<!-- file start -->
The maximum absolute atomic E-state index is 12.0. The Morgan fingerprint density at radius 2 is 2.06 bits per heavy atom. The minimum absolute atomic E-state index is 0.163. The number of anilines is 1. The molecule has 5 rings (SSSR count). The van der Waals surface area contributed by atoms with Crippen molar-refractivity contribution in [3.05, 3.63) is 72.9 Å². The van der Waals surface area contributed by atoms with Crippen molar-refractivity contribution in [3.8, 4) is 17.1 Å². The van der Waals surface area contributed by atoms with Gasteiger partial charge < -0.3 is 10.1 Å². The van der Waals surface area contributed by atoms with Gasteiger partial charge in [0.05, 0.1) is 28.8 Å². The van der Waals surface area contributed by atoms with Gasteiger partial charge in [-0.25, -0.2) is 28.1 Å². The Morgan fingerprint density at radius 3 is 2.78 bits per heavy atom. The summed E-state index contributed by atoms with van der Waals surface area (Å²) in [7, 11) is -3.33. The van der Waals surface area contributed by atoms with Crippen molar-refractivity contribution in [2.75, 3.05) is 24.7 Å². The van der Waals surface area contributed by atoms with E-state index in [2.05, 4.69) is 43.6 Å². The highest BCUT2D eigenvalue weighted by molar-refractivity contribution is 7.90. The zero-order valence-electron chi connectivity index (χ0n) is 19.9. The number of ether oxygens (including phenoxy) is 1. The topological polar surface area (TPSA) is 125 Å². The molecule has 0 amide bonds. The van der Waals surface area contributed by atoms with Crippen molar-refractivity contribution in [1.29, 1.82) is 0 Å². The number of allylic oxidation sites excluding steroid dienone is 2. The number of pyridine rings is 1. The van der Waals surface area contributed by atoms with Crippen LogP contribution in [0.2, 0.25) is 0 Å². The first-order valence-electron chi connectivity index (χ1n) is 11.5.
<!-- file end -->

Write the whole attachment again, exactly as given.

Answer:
The maximum absolute atomic E-state index is 12.0. The Morgan fingerprint density at radius 2 is 2.06 bits per heavy atom. The minimum absolute atomic E-state index is 0.163. The number of anilines is 1. The molecule has 5 rings (SSSR count). The van der Waals surface area contributed by atoms with Crippen molar-refractivity contribution in [3.05, 3.63) is 72.9 Å². The van der Waals surface area contributed by atoms with Crippen molar-refractivity contribution in [3.8, 4) is 17.1 Å². The van der Waals surface area contributed by atoms with Gasteiger partial charge < -0.3 is 10.1 Å². The van der Waals surface area contributed by atoms with Gasteiger partial charge in [0.05, 0.1) is 28.8 Å². The van der Waals surface area contributed by atoms with Gasteiger partial charge in [-0.25, -0.2) is 28.1 Å². The Morgan fingerprint density at radius 3 is 2.78 bits per heavy atom. The summed E-state index contributed by atoms with van der Waals surface area (Å²) in [7, 11) is -3.33. The van der Waals surface area contributed by atoms with Crippen molar-refractivity contribution in [2.75, 3.05) is 24.7 Å². The van der Waals surface area contributed by atoms with E-state index in [2.05, 4.69) is 43.6 Å². The highest BCUT2D eigenvalue weighted by molar-refractivity contribution is 7.90. The zero-order valence-electron chi connectivity index (χ0n) is 19.9. The number of ether oxygens (including phenoxy) is 1. The topological polar surface area (TPSA) is 125 Å². The molecule has 0 amide bonds. The van der Waals surface area contributed by atoms with Crippen molar-refractivity contribution in [1.29, 1.82) is 0 Å². The number of allylic oxidation sites excluding steroid dienone is 2. The number of pyridine rings is 1. The van der Waals surface area contributed by atoms with Crippen LogP contribution in [0.2, 0.25) is 0 Å². The first-order valence-electron chi connectivity index (χ1n) is 11.5.